Another part of this story that I loved was that it involves a whole, multi-generational family in the action. In fact, it involves a whole community of people.  There are so few children’s stories around that actually celebrate how people of different ages, abilities and capabilities can work together. Aunt Lucille is in her sixties and Bartimaeus is blind. But when everyone’s abilities are combined, the demons are defeated. Will is a little defiant and disobedient to start with, but by book’s end he has been suitably humbled and chooses to take a stand against evil in order to put things right again.

So far, there are three books in the Will Wilder series, and I have heard there are more to come!  If you or your children love adventure, fantasy, and getting really, really scared then get onto Amazon or Booktopia and buy these books!

Read my review of the second Will Wilder book HERE

Homeschool and Teaching Ideas.

There are a number of teaching possibilities within this book:

  • English – visual literacy: discuss the colours and design of the front covers – what do they convey. Design your own cover or dvd cover.
  • Think about quests: the chambers, quizzes and booby traps – how does this work as a literary device? (As the characters make their way through the chambers, we as readers are also making our way through the story – discovering more, being surprised, being confused or scared etc). Design your own chamber complete with booby traps and beastly baddies – then (for the more advanced) compose some clues using scriptural references.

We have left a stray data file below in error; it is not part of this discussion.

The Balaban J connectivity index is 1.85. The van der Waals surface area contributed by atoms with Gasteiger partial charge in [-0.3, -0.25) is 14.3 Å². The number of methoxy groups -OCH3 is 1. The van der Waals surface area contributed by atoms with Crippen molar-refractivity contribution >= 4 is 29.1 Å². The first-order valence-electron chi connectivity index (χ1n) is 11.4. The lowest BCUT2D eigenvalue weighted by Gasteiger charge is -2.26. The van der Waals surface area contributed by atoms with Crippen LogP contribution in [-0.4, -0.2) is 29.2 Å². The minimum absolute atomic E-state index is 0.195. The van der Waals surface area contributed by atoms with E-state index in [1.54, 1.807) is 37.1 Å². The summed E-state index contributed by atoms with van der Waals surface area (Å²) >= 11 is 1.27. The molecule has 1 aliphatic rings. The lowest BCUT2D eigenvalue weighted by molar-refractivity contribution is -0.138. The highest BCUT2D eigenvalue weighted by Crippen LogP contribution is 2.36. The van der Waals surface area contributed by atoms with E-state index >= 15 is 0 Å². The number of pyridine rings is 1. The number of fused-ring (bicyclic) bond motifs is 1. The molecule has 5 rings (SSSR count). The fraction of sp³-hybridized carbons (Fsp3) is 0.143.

• For a writing and comprehension exercise: How does Will Wilder’s character change throughout the story?  What are the events that change/influence Will Wilder? (Hint: he is humbled; he gives in to temptation, he learns that he has a lot to learn, he grows up, he experiences fear, he takes responsibility, he chooses to be courageous…)
  • Produce a graphic novel: take one scene from the book and design a graphic novel page. This could be a whole of class project with different groups working on different scenes. You might also use the characters of this novel and create/write your own graphic novel scene.
  • Design a beast. Describe it, draw it, what are its special forces/abilities. How can it be overcome?
  • Catholic symbols: how many Catholic references: altar, statues, relics, church, saints. Draw them or create an online reference (WIKI) that describes each symbol.  This if for older students and will require some research. This could be a class-wide project that continues for the entire year with students adding to the WIKI of different Catholic Symbols throughout the year.
  • Scriptural references: find them and read them, put them in biblical context what do they add to the story? (this would be for older students and would require teacher/parental assistance).

2 thoughts on “Will Wilder: The Relic of Perilous Falls”

  1. Thank you for adding that this series might be scary for younger readers. My son is 8 and is a strong reader so we’re always looking for books that are at his higher reading level, but with content suitable for an 8 year old. My mom found these books and thought “yay, adventure books!” but my son couldn’t go to bed one night after reading.

  2. Pingback: The Treasure With a Face: Catholic hero’s journey tale | Catholic Children's Stories